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Avis et commentaires pour d'étudiants pour Parallel Programming in Java par Université de Rice

846 évaluations
175 avis

À propos du cours

This course teaches learners (industry professionals and students) the fundamental concepts of parallel programming in the context of Java 8. Parallel programming enables developers to use multicore computers to make their applications run faster by using multiple processors at the same time. By the end of this course, you will learn how to use popular parallel Java frameworks (such as ForkJoin, Stream, and Phaser) to write parallel programs for a wide range of multicore platforms including servers, desktops, or mobile devices, while also learning about their theoretical foundations including computation graphs, ideal parallelism, parallel speedup, Amdahl's Law, data races, and determinism. Why take this course? • All computers are multicore computers, so it is important for you to learn how to extend your knowledge of sequential Java programming to multicore parallelism. • Java 7 and Java 8 have introduced new frameworks for parallelism (ForkJoin, Stream) that have significantly changed the paradigms for parallel programming since the early days of Java. • Each of the four modules in the course includes an assigned mini-project that will provide you with the necessary hands-on experience to use the concepts learned in the course on your own, after the course ends. • During the course, you will have online access to the instructor and the mentors to get individualized answers to your questions posted on forums. The desired learning outcomes of this course are as follows: • Theory of parallelism: computation graphs, work, span, ideal parallelism, parallel speedup, Amdahl's Law, data races, and determinism • Task parallelism using Java’s ForkJoin framework • Functional parallelism using Java’s Future and Stream frameworks • Loop-level parallelism with extensions for barriers and iteration grouping (chunking) • Dataflow parallelism using the Phaser framework and data-driven tasks Mastery of these concepts will enable you to immediately apply them in the context of multicore Java programs, and will also provide the foundation for mastering other parallel programming systems that you may encounter in the future (e.g., C++11, OpenMP, .Net Task Parallel Library)....

Meilleurs avis


Aug 28, 2017

Great course. Introduces Parallel Programming in Java in a gentle way.\n\nKudos to Professor Vivek Sarkar for simplifying complex concepts and presenting them in an elegant manner.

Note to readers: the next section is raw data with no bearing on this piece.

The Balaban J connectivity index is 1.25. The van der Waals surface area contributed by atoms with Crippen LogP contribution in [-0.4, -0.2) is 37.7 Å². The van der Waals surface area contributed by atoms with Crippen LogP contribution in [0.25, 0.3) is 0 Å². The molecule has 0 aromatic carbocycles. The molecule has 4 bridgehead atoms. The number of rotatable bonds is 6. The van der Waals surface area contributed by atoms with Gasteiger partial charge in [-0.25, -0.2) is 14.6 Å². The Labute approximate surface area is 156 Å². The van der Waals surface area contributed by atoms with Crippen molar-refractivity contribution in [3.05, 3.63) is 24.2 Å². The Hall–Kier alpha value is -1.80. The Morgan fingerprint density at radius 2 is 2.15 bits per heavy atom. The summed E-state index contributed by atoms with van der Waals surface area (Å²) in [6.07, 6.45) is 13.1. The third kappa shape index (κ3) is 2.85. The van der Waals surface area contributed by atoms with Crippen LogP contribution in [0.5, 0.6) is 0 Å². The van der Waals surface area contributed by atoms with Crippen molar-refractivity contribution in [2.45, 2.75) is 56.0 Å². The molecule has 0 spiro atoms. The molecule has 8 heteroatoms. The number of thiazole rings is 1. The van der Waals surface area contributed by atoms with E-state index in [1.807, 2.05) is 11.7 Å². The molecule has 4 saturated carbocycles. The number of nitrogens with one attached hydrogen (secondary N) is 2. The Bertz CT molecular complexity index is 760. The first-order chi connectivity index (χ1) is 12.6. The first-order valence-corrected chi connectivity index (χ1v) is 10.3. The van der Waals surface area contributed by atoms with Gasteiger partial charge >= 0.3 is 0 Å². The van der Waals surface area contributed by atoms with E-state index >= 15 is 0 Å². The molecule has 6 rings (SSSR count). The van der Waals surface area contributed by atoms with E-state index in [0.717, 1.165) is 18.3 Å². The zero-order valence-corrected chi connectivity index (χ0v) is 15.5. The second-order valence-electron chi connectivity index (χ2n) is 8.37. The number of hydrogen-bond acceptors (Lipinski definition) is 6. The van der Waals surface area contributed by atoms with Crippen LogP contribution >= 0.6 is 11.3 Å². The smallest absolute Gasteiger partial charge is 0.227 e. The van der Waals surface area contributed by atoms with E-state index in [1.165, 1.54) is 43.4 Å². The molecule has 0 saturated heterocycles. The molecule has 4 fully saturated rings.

May 17, 2020

I found this course very useful. I can see the utilisation of parallel computing in many fields of software development industry. So it's really useful for developers.

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76 - 100 sur 173 Avis pour Parallel Programming in Java

par Gajula T L S V M

Jun 05, 2020

very well developed course

par Daniel F G

Mar 14, 2019

great content and mentors

par Nakib A T

May 03, 2018

Very helpful and advanced

par Oh, M W

Mar 11, 2018

Very concise and helpful.

par Mehul S

Nov 08, 2018

Very informative course.

par K P

May 05, 2020

It was very interesting

par Junqi X

Feb 28, 2020

Very interesting topic.

par Grigory N

Oct 24, 2018

The course is good!

par Tai H T

Oct 25, 2017

Interesting course!

par DaeMyung K

Feb 22, 2018

Very good and kind

par Luiz E

Dec 10, 2017

Awesome professor!

par Carlos A R

Oct 23, 2019

Really didactic!

par chen x

Oct 15, 2017

Very impressive!

par Sudharaka P

Nov 06, 2018

Great course!!!

par Guillermo D

Jan 03, 2019

Great Course!!

par José A X C

Nov 09, 2017

great course.

par Russell G

Aug 14, 2017

Great course!

par Light0617

Nov 02, 2018


par Vaibhav j

Sep 21, 2017

Great Course

par Jasur A A

Jun 06, 2020

It is clear

par Мухин С А

Sep 25, 2018

Всё хорошо

par s v s g

Apr 30, 2020

very good

par Marcos N F

May 04, 2019


par Jonathan H

Sep 27, 2018


par Mike D

Nov 06, 2017

This course has a good combination of clear lectures, helpful textual summaries, reasonable/helpful quizes, and decent weekly projects. If anything, I wish that the projects were a little more challenging. The first three were fairly easy and I wish that we had been required to implement them from scratch rather than having the starting version which required only minor modifications. The last project assignment was a little tricky because the lectures didn't cover all the details of phasers in sufficient detail, so studying additional documentation was required. Overall, I learned a lot and it was time well spent.